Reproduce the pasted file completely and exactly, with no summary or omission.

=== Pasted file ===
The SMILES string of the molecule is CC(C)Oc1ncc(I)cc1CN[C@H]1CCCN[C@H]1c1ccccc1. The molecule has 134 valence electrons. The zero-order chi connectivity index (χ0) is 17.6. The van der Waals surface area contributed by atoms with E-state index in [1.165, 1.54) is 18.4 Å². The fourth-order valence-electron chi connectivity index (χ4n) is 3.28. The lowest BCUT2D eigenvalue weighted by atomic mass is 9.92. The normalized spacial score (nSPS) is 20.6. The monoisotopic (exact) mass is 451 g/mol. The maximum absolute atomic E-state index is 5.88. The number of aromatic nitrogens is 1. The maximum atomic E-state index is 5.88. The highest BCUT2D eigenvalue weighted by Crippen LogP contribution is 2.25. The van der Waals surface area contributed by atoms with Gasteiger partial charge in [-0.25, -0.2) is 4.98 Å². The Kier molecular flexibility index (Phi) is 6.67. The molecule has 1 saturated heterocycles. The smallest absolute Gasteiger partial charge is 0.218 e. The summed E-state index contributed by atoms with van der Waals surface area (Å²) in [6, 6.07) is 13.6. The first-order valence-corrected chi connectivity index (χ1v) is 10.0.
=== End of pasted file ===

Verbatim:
The SMILES string of the molecule is CC(C)Oc1ncc(I)cc1CN[C@H]1CCCN[C@H]1c1ccccc1. The molecule has 134 valence electrons. The zero-order chi connectivity index (χ0) is 17.6. The van der Waals surface area contributed by atoms with E-state index in [1.165, 1.54) is 18.4 Å². The fourth-order valence-electron chi connectivity index (χ4n) is 3.28. The lowest BCUT2D eigenvalue weighted by atomic mass is 9.92. The normalized spacial score (nSPS) is 20.6. The monoisotopic (exact) mass is 451 g/mol. The maximum absolute atomic E-state index is 5.88. The number of aromatic nitrogens is 1. The maximum atomic E-state index is 5.88. The highest BCUT2D eigenvalue weighted by Crippen LogP contribution is 2.25. The van der Waals surface area contributed by atoms with Gasteiger partial charge in [-0.25, -0.2) is 4.98 Å². The Kier molecular flexibility index (Phi) is 6.67. The molecule has 1 saturated heterocycles. The smallest absolute Gasteiger partial charge is 0.218 e. The summed E-state index contributed by atoms with van der Waals surface area (Å²) in [6, 6.07) is 13.6. The first-order valence-corrected chi connectivity index (χ1v) is 10.0.